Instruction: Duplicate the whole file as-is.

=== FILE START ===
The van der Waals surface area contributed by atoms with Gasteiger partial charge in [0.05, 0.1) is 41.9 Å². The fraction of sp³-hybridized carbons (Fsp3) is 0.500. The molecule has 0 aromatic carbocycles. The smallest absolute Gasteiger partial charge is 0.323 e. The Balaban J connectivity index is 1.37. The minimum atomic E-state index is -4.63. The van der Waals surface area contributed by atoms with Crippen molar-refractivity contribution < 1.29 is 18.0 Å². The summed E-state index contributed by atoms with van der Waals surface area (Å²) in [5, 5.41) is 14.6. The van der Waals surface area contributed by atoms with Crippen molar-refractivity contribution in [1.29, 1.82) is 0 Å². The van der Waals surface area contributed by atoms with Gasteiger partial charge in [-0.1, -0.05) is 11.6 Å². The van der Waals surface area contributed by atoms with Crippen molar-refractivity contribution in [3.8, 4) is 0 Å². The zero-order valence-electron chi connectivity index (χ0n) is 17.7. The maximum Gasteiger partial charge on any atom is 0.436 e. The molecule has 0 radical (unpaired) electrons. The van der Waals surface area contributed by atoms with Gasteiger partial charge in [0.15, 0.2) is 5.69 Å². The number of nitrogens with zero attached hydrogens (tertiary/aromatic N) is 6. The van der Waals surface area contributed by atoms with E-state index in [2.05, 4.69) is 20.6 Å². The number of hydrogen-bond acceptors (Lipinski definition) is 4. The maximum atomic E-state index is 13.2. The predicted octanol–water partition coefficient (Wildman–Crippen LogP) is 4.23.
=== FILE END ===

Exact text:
The van der Waals surface area contributed by atoms with Gasteiger partial charge in [0.05, 0.1) is 41.9 Å². The fraction of sp³-hybridized carbons (Fsp3) is 0.500. The molecule has 0 aromatic carbocycles. The smallest absolute Gasteiger partial charge is 0.323 e. The Balaban J connectivity index is 1.37. The minimum atomic E-state index is -4.63. The van der Waals surface area contributed by atoms with Crippen molar-refractivity contribution < 1.29 is 18.0 Å². The summed E-state index contributed by atoms with van der Waals surface area (Å²) in [5, 5.41) is 14.6. The van der Waals surface area contributed by atoms with Crippen molar-refractivity contribution in [1.29, 1.82) is 0 Å². The van der Waals surface area contributed by atoms with Gasteiger partial charge in [-0.1, -0.05) is 11.6 Å². The van der Waals surface area contributed by atoms with Crippen molar-refractivity contribution in [3.8, 4) is 0 Å². The zero-order valence-electron chi connectivity index (χ0n) is 17.7. The maximum Gasteiger partial charge on any atom is 0.436 e. The molecule has 0 radical (unpaired) electrons. The van der Waals surface area contributed by atoms with Gasteiger partial charge in [0.15, 0.2) is 5.69 Å². The number of nitrogens with zero attached hydrogens (tertiary/aromatic N) is 6. The van der Waals surface area contributed by atoms with E-state index in [2.05, 4.69) is 20.6 Å². The number of hydrogen-bond acceptors (Lipinski definition) is 4. The maximum atomic E-state index is 13.2. The predicted octanol–water partition coefficient (Wildman–Crippen LogP) is 4.23.